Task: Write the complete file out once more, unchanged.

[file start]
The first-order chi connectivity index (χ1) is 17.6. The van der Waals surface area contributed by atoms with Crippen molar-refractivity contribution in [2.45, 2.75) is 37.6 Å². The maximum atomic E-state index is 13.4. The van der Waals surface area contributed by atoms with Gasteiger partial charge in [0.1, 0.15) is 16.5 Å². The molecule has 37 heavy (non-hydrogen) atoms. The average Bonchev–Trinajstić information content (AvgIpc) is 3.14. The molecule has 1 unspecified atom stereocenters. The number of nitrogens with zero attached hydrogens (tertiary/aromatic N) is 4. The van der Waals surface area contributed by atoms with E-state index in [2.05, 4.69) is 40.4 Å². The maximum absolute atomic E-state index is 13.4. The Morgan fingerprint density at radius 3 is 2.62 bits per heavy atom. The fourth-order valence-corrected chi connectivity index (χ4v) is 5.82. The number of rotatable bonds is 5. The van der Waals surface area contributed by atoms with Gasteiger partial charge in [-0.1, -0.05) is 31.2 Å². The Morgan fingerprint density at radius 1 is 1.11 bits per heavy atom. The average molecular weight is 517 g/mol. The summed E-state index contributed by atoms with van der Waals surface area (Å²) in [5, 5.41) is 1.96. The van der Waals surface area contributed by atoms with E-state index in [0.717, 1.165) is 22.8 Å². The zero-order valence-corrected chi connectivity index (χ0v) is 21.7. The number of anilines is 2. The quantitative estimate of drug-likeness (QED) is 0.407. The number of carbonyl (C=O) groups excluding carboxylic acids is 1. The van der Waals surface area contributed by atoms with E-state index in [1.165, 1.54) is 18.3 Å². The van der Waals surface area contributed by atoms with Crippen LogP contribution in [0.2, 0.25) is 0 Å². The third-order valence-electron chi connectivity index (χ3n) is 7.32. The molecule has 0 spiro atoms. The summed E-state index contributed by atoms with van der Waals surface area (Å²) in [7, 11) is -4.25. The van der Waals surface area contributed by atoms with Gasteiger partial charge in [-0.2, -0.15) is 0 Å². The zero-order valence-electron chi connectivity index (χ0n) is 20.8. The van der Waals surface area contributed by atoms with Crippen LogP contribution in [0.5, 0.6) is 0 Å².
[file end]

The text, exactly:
The first-order chi connectivity index (χ1) is 17.6. The van der Waals surface area contributed by atoms with Crippen molar-refractivity contribution in [2.45, 2.75) is 37.6 Å². The maximum atomic E-state index is 13.4. The van der Waals surface area contributed by atoms with Gasteiger partial charge in [0.1, 0.15) is 16.5 Å². The molecule has 37 heavy (non-hydrogen) atoms. The average Bonchev–Trinajstić information content (AvgIpc) is 3.14. The molecule has 1 unspecified atom stereocenters. The number of nitrogens with zero attached hydrogens (tertiary/aromatic N) is 4. The van der Waals surface area contributed by atoms with E-state index in [2.05, 4.69) is 40.4 Å². The maximum absolute atomic E-state index is 13.4. The Morgan fingerprint density at radius 3 is 2.62 bits per heavy atom. The fourth-order valence-corrected chi connectivity index (χ4v) is 5.82. The number of rotatable bonds is 5. The van der Waals surface area contributed by atoms with Gasteiger partial charge in [-0.1, -0.05) is 31.2 Å². The Morgan fingerprint density at radius 1 is 1.11 bits per heavy atom. The average molecular weight is 517 g/mol. The summed E-state index contributed by atoms with van der Waals surface area (Å²) in [5, 5.41) is 1.96. The van der Waals surface area contributed by atoms with E-state index in [0.717, 1.165) is 22.8 Å². The zero-order valence-corrected chi connectivity index (χ0v) is 21.7. The number of anilines is 2. The quantitative estimate of drug-likeness (QED) is 0.407. The number of carbonyl (C=O) groups excluding carboxylic acids is 1. The van der Waals surface area contributed by atoms with E-state index in [1.165, 1.54) is 18.3 Å². The van der Waals surface area contributed by atoms with Crippen LogP contribution in [0.2, 0.25) is 0 Å². The third-order valence-electron chi connectivity index (χ3n) is 7.32. The molecule has 0 spiro atoms. The summed E-state index contributed by atoms with van der Waals surface area (Å²) in [7, 11) is -4.25. The van der Waals surface area contributed by atoms with Gasteiger partial charge in [-0.2, -0.15) is 0 Å². The zero-order valence-electron chi connectivity index (χ0n) is 20.8. The van der Waals surface area contributed by atoms with Crippen LogP contribution in [0.5, 0.6) is 0 Å².